President Joe Biden says it was Hamas’s refusal to release young women civilian hostages that led to a breakdown in the humanitarian pause in fighting agreed by Israel and the Gaza militant outfit.
Biden made this remark when he spoke with Israel Prime Minister Benjamin Netanyahu over phone Thursday to discuss developments in Gaza.
The President expressed his deep concern for the hostages that remain in the custody of Hamas, and reiterated that the Red Cross officials must be permitted to access them.
Biden’s allegation comes in the wake of media reports citing evidence of rape, sexual violence and abuse of Israeli civilians, both men and women, carried out by Hamas while they were in captivity.
The victims and their families testified the harrowing experiences in a tensed meeting of the Israeli War Cabinet in the presence of Prime Minister Netanyahu on Tuesday.
Also, there were reports of sexual assault by the militants during their cross-border attacks in Israeli cities on October 7.
The U.S., Israeli leaders agreed to remain deeply engaged to pursue every possible opportunity to free the remaining hostages, the White House said.
Biden emphasized the critical need to protect civilians from Israeli forces’ operations and to separate the civilian population from Hamas including through corridors that allow people to move safely from defined areas of hostilities.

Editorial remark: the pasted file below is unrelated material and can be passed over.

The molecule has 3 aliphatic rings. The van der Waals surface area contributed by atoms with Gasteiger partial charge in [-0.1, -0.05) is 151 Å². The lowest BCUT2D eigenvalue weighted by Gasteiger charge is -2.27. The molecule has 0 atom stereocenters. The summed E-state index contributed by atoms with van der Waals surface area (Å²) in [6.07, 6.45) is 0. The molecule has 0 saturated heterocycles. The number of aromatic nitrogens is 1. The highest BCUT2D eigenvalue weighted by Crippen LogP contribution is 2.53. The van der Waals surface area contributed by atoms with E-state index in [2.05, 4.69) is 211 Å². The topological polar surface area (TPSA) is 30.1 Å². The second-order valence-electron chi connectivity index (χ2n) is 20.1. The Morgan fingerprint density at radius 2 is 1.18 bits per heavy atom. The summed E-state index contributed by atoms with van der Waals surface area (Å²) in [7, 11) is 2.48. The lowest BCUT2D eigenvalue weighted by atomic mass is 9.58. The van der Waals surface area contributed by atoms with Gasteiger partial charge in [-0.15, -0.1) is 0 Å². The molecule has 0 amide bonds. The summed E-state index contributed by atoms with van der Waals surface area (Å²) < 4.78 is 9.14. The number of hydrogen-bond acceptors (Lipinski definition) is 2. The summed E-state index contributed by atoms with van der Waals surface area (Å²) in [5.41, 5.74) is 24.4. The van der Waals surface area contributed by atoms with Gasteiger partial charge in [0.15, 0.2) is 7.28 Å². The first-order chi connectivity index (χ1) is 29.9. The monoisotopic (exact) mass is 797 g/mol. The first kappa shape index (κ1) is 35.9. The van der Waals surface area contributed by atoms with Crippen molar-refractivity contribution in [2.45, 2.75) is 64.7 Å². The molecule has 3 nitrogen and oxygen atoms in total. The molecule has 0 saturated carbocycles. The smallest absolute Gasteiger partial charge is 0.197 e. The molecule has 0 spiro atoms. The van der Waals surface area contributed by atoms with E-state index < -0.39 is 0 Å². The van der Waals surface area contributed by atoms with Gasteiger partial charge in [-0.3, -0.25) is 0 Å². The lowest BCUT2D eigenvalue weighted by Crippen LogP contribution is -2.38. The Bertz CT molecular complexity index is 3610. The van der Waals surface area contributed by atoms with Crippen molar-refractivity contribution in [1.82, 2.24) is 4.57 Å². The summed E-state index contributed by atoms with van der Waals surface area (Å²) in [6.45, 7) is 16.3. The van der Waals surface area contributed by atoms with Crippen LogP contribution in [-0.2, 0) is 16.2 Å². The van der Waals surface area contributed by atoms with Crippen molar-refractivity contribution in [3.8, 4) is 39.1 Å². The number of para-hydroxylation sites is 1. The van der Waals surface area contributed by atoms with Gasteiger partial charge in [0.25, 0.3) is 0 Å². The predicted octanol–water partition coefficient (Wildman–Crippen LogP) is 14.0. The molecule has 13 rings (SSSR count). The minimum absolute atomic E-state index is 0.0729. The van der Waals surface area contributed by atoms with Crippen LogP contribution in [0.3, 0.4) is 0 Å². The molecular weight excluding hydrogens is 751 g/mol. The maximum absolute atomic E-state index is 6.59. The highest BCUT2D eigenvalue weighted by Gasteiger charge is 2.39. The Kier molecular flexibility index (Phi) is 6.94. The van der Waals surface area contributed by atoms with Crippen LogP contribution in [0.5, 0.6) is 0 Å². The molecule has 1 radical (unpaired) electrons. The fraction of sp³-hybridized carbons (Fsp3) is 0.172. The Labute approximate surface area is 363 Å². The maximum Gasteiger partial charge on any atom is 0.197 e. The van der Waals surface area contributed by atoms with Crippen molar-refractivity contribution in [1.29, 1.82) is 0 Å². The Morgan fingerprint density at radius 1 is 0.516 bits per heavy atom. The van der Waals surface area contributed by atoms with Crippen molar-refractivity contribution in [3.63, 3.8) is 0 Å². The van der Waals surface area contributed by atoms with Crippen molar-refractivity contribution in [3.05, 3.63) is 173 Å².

Meanwhile, hosting UK Foreign Secretary David Cameron at the U.S. State Department, Secretary of State Antony Blinken said, “It remains imperative that Israel put a premium on civilian protection, and there does remain a gap between exactly what I said when I was there, the intent to protect civilians, and the actual results that we’re seeing on the ground.”
He told reporters that Israel has an obligation to do everything possible to put a premium on protecting civilians and maximizing humanitarian assistance.
UN officials said there is no safe place left for aid agencies in southern Gaza amid the widespread Israeli military attacks targeting Hamas.
Israel resumed combat operations in the thickly populated enclave after seven days of truce expired without renewal on December 1.
Tens of thousands of people who have fled war-ravaged Khan Younis have sought refuge at the Rafah border crossing with Egypt.
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